After Ford employees successfully tested Ekso Bionics’ strength-enhancing mechanical exoskeletons over the past year, the motor company is buying 75 suits for workers in 15 factories.
After Ford announced its plans, Ekso’s stock shot up more than 28%.
Not super strong, but super safe
Ekso Bionics operates a ‘Health’ division for spinal rehabilitation and a ‘Works’ division for industrial applications like the Ford factory.
Ford began testing Ekso’s suits not to help employees lift more, but to help them get injured less (the suits provide just 15 lbs of lift assistance to each arm).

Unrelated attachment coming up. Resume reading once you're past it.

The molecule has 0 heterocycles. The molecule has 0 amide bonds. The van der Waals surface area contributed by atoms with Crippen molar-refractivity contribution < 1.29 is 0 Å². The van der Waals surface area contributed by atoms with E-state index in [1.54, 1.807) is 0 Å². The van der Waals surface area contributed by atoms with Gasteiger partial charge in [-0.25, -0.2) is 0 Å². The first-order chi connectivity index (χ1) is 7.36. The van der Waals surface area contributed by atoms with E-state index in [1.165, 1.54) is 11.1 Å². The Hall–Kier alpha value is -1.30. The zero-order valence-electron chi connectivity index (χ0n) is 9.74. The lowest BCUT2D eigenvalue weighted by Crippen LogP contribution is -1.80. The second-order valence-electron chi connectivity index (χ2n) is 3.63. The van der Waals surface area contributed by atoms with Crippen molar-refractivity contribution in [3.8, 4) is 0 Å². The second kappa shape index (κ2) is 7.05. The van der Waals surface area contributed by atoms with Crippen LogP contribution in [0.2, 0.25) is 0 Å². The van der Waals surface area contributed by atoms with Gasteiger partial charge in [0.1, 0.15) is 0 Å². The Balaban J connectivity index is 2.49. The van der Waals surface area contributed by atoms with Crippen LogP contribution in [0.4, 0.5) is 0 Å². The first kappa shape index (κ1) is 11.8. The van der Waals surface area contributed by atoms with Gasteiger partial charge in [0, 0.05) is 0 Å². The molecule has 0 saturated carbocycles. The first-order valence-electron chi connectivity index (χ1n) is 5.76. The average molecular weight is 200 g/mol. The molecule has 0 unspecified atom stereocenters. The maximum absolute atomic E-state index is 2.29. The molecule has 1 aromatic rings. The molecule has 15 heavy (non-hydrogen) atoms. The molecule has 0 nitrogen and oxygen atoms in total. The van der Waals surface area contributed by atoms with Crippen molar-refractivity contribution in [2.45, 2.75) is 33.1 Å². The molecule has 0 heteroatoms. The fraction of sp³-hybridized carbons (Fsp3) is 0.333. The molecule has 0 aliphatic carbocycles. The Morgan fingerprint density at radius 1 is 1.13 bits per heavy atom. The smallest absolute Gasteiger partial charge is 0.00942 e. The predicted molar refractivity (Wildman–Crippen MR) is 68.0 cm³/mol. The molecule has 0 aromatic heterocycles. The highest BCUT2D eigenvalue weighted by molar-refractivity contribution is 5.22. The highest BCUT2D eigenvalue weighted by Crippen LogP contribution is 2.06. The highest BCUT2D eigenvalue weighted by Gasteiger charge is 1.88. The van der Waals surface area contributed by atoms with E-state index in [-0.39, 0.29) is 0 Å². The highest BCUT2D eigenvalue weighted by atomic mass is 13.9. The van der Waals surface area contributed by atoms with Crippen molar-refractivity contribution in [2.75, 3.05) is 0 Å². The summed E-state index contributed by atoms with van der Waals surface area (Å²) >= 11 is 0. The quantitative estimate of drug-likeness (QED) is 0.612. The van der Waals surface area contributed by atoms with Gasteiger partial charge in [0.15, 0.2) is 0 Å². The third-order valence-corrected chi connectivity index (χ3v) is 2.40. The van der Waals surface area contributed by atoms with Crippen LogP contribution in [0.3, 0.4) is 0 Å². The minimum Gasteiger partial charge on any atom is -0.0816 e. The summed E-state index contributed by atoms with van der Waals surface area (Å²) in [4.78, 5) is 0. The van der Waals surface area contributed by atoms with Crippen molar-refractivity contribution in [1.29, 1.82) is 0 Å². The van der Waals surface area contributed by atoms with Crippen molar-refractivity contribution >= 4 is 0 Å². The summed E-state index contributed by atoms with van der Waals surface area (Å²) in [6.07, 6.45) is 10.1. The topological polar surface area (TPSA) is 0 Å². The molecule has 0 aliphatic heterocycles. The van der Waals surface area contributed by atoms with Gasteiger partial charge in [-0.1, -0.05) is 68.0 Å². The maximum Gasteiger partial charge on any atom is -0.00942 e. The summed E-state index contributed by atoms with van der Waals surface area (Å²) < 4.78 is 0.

The suits, which fit workers between 5’2’’ and 6’4’’ and sell for $6.5k, reduce shoulder strain for workers continually working overhead. And, turns out, that extra support goes a long way — in the yearlong trial, Ekso suits helped reduce workplace injuries by 83% at Ford.
But Ford isn’t the only company getting a lift…
The stock lift from Ford’s purchase is a big win for a company that raised just $14.1m before going public in 2014 (Ekso has still only raised $70.8m to date).
As companies continue to try to reduce the $21B spent annually on workplace injuries, demand for industrial exoskeletons continues to increase. Costco, Lowes, Boeing, Siemens, and Panasonic have all tested similar suits.
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